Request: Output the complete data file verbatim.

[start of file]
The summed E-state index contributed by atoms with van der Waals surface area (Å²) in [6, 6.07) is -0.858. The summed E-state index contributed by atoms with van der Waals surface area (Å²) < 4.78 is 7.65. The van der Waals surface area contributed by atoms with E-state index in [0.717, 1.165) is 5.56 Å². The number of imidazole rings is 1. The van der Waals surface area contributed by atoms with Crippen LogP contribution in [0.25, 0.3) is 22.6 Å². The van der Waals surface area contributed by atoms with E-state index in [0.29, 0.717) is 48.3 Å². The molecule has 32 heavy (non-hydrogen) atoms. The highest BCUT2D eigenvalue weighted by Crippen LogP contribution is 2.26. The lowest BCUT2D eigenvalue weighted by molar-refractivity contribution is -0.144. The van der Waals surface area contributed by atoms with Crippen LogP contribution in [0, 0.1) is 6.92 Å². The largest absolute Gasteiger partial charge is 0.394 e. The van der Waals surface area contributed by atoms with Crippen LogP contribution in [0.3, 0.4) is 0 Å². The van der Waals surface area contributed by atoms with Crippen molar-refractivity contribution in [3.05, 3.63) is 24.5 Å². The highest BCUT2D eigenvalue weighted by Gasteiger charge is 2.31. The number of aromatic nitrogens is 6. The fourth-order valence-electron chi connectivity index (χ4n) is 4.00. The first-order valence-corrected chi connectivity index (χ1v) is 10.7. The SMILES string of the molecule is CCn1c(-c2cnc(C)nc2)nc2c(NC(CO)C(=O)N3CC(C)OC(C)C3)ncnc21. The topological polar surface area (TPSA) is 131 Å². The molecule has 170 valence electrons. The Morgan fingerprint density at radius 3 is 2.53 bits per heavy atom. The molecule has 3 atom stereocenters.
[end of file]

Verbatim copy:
The summed E-state index contributed by atoms with van der Waals surface area (Å²) in [6, 6.07) is -0.858. The summed E-state index contributed by atoms with van der Waals surface area (Å²) < 4.78 is 7.65. The van der Waals surface area contributed by atoms with E-state index in [0.717, 1.165) is 5.56 Å². The number of imidazole rings is 1. The van der Waals surface area contributed by atoms with Crippen LogP contribution in [0.25, 0.3) is 22.6 Å². The van der Waals surface area contributed by atoms with E-state index in [0.29, 0.717) is 48.3 Å². The molecule has 32 heavy (non-hydrogen) atoms. The highest BCUT2D eigenvalue weighted by Crippen LogP contribution is 2.26. The lowest BCUT2D eigenvalue weighted by molar-refractivity contribution is -0.144. The van der Waals surface area contributed by atoms with Crippen LogP contribution in [0, 0.1) is 6.92 Å². The largest absolute Gasteiger partial charge is 0.394 e. The van der Waals surface area contributed by atoms with Crippen LogP contribution in [0.3, 0.4) is 0 Å². The van der Waals surface area contributed by atoms with Crippen molar-refractivity contribution in [3.05, 3.63) is 24.5 Å². The highest BCUT2D eigenvalue weighted by Gasteiger charge is 2.31. The number of aromatic nitrogens is 6. The fourth-order valence-electron chi connectivity index (χ4n) is 4.00. The first-order valence-corrected chi connectivity index (χ1v) is 10.7. The SMILES string of the molecule is CCn1c(-c2cnc(C)nc2)nc2c(NC(CO)C(=O)N3CC(C)OC(C)C3)ncnc21. The topological polar surface area (TPSA) is 131 Å². The molecule has 170 valence electrons. The Morgan fingerprint density at radius 3 is 2.53 bits per heavy atom. The molecule has 3 atom stereocenters.